But the fact remains, that as architects, we imagine that which is not there, give it shape and bring it to reality. Each project stands as a sample of what is possible and as a critique of what already is. We do not reflect society, as many like to say, but rather we give form to what could be. Our “superpower” is that we can use design as a critical tool of inquiry that enables new ways of understanding the world and shaping new versions of reality.
Expanding the possibilities for creative practice outside of the conventional structures of power, may call for new forms of practice and a re-evaluation of the relationship between architect and client, tectonics and identity, form and program. In looking for examples to include in this op-ed, one thing became clear to me: there is no single path forward; multiple strategies are possible.
The anti-heroic ambitions in the work of Current Interests may serve as a model for new forms of material practice. Their Silverhouse Studio, for example, seems almost banal at first glance; but it quickly unfolds into an eloquent form of friction against forces over which architecture has no agency. This renovation and addition project was designed for a Chicano artist, long-time resident of Echo Park; a Latino neighborhood in Los Angeles which has seen itself rapidly change and gentrify. This is a poignant paradox for Echo Park. In a community that prior to WWII was known as a hub for members of the communist party, median home prices have now reached the one-million-dollar mark. Current Interests operates within this reality without nostalgia, materially articulating an alternative identity for Echo Park. Resale value be damned. Concrete shingles are dyed nearly black, glazing is mirrored and tinted, and both are set against a quilt of exposed insulation in silver. Quoting poet and philosopher Édouard Glissant’s discourse on “opacity as a right for everyone”, Current Interests re-fashions suburban ideals of privacy with a series of material strategies that in their words, “agitate normative values of building construction”.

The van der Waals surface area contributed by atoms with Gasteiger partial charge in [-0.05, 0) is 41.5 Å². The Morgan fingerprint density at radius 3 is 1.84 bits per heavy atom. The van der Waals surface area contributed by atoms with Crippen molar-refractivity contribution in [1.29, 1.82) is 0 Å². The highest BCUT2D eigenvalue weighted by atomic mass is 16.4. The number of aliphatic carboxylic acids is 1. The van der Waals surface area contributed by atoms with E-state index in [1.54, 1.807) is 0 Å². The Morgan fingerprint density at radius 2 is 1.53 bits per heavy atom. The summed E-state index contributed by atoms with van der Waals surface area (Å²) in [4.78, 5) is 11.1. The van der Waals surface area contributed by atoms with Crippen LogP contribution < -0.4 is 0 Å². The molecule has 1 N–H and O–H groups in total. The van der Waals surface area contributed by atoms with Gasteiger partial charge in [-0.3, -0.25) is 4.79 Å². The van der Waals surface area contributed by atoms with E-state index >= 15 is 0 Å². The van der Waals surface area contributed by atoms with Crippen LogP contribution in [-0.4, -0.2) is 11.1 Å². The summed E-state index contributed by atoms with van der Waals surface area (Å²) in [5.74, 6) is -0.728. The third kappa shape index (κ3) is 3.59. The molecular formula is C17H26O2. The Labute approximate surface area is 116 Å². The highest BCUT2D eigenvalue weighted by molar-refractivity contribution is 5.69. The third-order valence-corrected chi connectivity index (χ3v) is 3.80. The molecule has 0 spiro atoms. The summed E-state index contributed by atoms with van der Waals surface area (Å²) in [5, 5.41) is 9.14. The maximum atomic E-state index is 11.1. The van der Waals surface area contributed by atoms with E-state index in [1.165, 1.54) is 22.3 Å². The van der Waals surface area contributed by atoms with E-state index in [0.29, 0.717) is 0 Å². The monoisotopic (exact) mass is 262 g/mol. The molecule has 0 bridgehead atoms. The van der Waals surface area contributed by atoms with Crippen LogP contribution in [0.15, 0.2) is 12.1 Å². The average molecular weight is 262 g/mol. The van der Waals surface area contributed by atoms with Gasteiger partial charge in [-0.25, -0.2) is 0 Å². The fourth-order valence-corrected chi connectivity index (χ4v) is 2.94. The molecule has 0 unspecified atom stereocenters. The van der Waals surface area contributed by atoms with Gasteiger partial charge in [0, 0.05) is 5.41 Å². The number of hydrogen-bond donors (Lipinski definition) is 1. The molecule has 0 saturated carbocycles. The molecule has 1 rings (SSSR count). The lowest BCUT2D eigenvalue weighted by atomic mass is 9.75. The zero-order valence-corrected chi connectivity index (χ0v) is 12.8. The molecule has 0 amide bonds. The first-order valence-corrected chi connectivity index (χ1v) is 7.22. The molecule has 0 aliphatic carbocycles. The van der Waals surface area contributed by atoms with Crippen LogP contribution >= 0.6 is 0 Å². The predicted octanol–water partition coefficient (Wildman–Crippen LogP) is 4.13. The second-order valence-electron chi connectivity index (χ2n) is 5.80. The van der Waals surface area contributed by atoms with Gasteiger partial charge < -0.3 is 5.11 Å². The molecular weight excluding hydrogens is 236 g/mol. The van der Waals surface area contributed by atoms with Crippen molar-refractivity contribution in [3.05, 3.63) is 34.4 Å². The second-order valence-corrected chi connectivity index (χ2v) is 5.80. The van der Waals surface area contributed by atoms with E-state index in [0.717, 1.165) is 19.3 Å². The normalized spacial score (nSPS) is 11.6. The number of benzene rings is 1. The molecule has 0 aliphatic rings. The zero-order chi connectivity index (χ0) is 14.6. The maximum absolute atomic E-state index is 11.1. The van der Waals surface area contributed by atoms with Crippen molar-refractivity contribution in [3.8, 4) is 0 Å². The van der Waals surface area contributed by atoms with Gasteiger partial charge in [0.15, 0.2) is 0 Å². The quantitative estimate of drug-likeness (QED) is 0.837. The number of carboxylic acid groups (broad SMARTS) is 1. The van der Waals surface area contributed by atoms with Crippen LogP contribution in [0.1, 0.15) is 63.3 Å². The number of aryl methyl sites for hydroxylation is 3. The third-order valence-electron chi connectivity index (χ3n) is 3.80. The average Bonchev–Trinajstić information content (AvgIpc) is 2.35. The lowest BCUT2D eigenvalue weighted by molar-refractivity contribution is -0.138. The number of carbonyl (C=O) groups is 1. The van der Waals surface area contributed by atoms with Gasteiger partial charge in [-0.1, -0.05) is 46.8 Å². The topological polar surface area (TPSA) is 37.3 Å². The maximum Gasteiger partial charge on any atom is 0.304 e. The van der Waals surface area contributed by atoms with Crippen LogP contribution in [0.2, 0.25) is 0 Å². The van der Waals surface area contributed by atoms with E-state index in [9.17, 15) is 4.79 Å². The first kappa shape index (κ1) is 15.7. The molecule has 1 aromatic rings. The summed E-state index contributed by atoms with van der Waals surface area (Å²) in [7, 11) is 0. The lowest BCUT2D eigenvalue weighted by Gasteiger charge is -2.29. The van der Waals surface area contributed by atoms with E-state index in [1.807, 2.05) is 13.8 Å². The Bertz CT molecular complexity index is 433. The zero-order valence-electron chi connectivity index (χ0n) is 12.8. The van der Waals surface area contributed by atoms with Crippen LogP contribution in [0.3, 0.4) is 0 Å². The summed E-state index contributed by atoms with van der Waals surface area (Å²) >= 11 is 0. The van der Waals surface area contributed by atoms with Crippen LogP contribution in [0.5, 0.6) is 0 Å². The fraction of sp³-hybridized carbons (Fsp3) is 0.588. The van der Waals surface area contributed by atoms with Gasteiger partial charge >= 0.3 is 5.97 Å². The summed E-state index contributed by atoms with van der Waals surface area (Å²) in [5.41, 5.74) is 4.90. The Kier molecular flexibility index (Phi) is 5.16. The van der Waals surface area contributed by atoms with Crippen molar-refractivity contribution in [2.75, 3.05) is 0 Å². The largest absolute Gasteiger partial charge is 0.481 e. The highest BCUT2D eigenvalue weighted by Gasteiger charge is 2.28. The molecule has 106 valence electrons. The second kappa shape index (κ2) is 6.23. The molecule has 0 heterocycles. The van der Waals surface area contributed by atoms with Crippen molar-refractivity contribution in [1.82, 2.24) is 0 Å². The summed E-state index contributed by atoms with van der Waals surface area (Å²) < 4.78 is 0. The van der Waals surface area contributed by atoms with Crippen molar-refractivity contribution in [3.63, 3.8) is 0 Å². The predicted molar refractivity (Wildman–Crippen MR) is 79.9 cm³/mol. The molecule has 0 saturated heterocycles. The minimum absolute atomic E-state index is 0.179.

If the work of emerging practices such as Current Interests points to tectonic invention as a means of presenting alternatives to the status quo, another fruitful area for re-examination is the architect’s responsibility in composing the arrangement of spaces within a building. Fulfilling the programmatic needs of a client has long been accepted as part of the job of the architect. While for many this is a mundane part of the job, we need to consider that it is precisely in the configuration of spaces within a building where the architect has the greatest impact on institutions and individuals alike. Robin Evans proves this point beautifully in his seminal essay, “Figures, Doors and Passages”, where he historicizes the hallway as an invention that cemented the stratification of social classes in 17th century England. Ten years prior to Evans, Alan Calhoun in Typology and Design Method, argued for typological manipulation as one of the more powerful tools at the architect’s disposal for effecting change. While known for its geometric dexterity, a close reading of work of the office of Preston Scott Cohen can help illustrate this point. Take for instance, their recent Congregation Beth Shalom project. The ovoid shape given to the sanctuary is unusual for synagogues, which typically are rectangular with the congregation facing forward towards the bema. This building type in America has always had to contend with the fluctuation from large attendance during High Holy Days to the relatively modest gatherings for Shabbat; as a result, most sacred spaces are too big for one function or rather small for the other. To resolve this issue, it is common for sanctuaries to expand onto adjacent multipurpose spaces. The end result is a profound loss of sacred character, with the sanctuary similar to a conference center. When we consider the kinds of pressures that the Jewish community is currently undergoing in the political climate of the U.S., issues of identity are of great significance.